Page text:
By Mustafa Martin W. Prior (a student of Islamic Online University (IOU) )
I have been trying to learn Arabic for over 40 years and had many courses. Alhamdulillah, with this course, I really feel like I’m learning due to the structure and guidance the IOU gives.
I was born in England in Poole, Dorset in 1946, but I grew up in Bristol. I was not a good student and disliked school, which on reflection, I believe was due to my awful handwriting. I was more inclined to working with my hands. I made things from wood, repaired cars with my father, and loved walking and rambling in the fields.
On days that my father was pleased with me, my reward was to listen to his short wave radio in the garden shed. I would sit there for hours with my headset listening to the world. If I found a station I liked, I would listen to it even without understanding. Only much later did I realize that it was Quran Radio from Mecca (or Egypt?) that I was hooked onto. I was just 9 years old at that time.
I remember once when I was around 11 or 12, my father had brought some books from the library by the Victorian explorer, Sir Richard Burton. They were about his explorations of Africa and his journey from India via Afghanistan to Hajj in Mecca. All of these books captured my imagination and like young boys do, I fantasized that it was I making these great discoveries and journeys.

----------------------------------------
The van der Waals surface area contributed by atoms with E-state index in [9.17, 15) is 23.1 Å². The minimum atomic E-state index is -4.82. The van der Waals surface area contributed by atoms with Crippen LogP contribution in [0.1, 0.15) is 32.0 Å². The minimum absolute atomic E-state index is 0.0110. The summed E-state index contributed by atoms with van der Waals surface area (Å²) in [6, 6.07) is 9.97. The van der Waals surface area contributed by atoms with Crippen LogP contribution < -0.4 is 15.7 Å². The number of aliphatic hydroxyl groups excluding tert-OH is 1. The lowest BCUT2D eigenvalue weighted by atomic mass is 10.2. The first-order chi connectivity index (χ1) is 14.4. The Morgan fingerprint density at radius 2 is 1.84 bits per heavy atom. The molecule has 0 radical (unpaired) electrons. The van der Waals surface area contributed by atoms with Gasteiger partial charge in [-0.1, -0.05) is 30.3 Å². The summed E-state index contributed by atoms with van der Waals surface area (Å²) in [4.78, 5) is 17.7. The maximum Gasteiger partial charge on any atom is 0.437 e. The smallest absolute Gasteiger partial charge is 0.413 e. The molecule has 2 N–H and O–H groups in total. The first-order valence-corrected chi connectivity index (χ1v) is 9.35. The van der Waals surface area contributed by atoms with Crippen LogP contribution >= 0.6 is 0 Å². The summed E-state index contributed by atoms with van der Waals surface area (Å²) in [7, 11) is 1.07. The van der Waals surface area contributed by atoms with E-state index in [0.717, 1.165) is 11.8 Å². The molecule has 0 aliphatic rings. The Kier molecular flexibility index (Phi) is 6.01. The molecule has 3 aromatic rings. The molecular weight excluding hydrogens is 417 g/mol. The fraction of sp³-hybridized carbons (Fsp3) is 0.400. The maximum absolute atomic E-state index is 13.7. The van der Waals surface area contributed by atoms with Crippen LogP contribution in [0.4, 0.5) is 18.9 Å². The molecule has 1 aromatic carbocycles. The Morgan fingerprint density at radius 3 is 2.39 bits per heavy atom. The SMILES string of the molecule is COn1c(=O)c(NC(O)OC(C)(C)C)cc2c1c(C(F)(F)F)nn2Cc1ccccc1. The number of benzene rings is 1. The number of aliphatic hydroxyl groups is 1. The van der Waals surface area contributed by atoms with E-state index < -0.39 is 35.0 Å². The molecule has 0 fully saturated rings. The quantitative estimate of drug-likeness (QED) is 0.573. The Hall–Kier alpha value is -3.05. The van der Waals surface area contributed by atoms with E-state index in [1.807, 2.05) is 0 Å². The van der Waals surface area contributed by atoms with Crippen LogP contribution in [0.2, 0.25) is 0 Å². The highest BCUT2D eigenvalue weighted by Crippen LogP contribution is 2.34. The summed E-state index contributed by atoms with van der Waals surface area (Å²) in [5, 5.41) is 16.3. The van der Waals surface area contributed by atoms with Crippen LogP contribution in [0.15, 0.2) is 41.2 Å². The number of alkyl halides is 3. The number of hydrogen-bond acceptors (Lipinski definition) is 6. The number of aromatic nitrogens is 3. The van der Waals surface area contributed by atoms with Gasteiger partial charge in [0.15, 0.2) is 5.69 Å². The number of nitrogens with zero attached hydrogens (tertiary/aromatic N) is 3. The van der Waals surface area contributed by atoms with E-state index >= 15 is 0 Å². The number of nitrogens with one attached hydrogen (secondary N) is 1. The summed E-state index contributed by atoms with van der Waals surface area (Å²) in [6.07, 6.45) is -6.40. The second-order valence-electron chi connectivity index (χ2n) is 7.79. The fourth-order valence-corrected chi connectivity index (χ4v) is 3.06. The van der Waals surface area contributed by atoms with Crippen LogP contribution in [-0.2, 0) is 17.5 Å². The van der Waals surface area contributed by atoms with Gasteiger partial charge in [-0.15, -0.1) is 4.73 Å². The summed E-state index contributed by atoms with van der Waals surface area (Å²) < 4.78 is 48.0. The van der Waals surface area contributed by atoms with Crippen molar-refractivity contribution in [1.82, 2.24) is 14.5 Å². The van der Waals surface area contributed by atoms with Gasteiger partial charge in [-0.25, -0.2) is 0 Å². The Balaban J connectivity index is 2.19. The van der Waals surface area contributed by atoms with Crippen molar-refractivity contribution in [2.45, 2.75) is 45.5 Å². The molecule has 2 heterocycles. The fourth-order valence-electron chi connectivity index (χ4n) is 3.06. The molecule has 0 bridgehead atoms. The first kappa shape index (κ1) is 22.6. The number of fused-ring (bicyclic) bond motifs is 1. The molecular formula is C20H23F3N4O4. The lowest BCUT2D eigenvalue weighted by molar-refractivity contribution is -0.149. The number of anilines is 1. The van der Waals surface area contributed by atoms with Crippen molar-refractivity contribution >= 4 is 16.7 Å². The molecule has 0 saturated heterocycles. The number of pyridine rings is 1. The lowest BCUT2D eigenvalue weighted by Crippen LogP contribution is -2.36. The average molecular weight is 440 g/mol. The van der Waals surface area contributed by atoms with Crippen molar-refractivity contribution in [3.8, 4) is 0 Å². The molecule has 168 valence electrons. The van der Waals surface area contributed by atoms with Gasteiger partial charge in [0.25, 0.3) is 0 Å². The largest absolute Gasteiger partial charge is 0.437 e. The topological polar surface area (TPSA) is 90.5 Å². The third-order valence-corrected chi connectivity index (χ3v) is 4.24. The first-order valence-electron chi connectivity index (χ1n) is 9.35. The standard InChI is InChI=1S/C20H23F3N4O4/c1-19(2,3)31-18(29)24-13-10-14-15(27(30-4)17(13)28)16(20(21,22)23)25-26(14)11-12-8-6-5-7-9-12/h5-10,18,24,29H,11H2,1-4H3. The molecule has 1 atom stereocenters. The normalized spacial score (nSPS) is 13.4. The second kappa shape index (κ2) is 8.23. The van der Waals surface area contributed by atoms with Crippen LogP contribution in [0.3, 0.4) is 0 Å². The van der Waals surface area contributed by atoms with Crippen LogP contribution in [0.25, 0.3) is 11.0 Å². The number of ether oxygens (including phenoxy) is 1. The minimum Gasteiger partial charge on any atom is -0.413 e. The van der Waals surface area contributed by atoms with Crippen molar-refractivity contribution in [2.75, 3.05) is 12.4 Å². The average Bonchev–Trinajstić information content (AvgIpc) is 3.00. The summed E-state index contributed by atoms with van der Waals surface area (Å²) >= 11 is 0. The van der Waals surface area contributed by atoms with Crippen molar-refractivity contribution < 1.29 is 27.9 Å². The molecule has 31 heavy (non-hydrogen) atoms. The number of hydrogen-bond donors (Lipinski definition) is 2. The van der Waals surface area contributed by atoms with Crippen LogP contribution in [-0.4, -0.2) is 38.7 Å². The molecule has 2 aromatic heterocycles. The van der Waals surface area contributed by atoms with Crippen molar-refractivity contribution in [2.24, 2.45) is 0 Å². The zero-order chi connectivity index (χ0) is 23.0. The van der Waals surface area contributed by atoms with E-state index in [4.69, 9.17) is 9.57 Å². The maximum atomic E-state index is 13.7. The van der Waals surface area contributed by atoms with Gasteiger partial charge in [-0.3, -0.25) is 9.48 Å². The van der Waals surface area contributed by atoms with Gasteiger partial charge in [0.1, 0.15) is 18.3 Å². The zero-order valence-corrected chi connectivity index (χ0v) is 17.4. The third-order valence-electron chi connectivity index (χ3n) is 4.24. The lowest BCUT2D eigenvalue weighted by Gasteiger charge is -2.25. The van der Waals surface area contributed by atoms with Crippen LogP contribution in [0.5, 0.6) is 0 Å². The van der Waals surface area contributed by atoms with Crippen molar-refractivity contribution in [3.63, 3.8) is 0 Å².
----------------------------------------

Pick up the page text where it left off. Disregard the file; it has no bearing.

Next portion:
Confident that I knew everything that ought to be known, I dropped out of school at the earliest opportunity, which in those days was 14. I then worked in a men’s clothing shop, a coach builder’s factory, a department store and did some repair works too. Frankly speaking, none of this interested me. Then one fine day, I passed by the Royal Navy recruiting office and two weeks later, I was learning how to march!
I went on to study electronics at the Navy School and after a couple of years, I was on board my first ship en route to the United States and Canada. I was then sent to Aden, where apparently, we were not liked very much. It did not take me long to see why. I got on very well with the Yemeni people and used to go out on their fishing boats in my spare time. This was the start of my Sir Richard Burton dream.
From Yemen, I went to Bahrain where I practically did nothing for about a year, except drag a fire cart up and down the small jetty daily to practice fire drills. I guess they figured that I was not very good at electronics. Eventually, I was returned to the UK and put aboard a ship patrolling the English Channel. Due to the rough and appalling English weather, I did not enjoy myself at all.
At this point, I decided to quit the Royal Navy. I had enjoyed it but felt that there was more I could do. Soon after, I took up a job of a store manager selling bed linens and curtains. The saying, “Beggars can’t be choosers” was apt for my situation at that time.